Ogilvy used an example from American baseball to help get his point across to an Australian audience.

“Major League Baseball in America, they use wooden bats, and everywhere else in baseball they use aluminium bats,’’ he said. “And when the major leaguers use aluminium bats they don’t even have to touch it and it completely destroys their stadiums. It’s just comedy.

“That’s kind of what’s happened to us at least with the drivers of these big hitters; We’ve completely outgrown the stadiums. So do you rebuild every stadium in the world? That’s expensive. Or make the ball go shorter? It seems relatively simple from that perspective.’’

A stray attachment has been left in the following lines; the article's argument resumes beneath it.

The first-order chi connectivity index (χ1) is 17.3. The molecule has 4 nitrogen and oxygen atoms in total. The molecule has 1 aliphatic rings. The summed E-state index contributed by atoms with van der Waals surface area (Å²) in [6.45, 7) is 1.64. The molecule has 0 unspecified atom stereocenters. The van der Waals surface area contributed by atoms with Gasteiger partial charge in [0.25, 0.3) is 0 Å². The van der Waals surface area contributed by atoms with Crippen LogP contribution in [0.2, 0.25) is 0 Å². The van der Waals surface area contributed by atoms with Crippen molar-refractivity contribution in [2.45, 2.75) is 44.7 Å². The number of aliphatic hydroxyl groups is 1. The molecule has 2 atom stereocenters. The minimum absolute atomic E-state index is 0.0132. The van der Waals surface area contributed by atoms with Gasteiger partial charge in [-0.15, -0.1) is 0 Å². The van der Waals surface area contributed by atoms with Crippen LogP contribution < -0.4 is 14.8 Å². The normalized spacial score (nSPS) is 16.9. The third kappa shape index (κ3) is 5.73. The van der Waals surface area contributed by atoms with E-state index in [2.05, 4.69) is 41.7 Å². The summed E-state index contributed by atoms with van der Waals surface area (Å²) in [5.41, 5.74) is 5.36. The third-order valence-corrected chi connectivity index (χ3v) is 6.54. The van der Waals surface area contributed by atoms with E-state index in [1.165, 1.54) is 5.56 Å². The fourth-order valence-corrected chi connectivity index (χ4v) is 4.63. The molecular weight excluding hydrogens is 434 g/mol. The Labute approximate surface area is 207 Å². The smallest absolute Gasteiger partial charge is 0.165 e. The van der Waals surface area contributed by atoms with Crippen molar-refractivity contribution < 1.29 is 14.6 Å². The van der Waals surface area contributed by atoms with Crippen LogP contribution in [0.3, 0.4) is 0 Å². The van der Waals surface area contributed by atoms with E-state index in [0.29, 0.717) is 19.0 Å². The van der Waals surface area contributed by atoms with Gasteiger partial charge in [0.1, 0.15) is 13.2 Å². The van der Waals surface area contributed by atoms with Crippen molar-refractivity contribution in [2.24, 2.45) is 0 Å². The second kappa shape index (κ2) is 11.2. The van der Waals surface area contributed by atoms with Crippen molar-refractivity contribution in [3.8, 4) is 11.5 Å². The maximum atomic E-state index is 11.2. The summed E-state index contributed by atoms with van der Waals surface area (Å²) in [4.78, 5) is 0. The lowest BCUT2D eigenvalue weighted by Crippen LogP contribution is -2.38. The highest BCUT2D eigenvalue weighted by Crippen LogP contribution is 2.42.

Ogilvy, an Australian who won the 2006 U.S. Open, said he believes there will be a rollback, but admitted it would be a "challenge" for manufacturers to produce a ball that flies shorter for pros but does not lose distance when struck by recreational players.

The golf world celebrates Thanksgiving

By Golf Channel DigitalNovember 23, 2017, 6:01 pm

Here's a look, through social media, at how the golf world celebrates Thanksgiving.

Lexi Thompson:

Baking time!!

A post shared by Lexi Thompson (@lexi) on

David Feherty:

Jack Nicklaus:

GC Tiger Tracker:

Steve Stricker:

Golf Channel:

Frank Nobilo:

Ian Poulter:

Tyrone Van Aswegen:

Happy Thanksgiving: Biggest turkeys of 2017

By Grill Room TeamNovember 23, 2017, 3:00 pm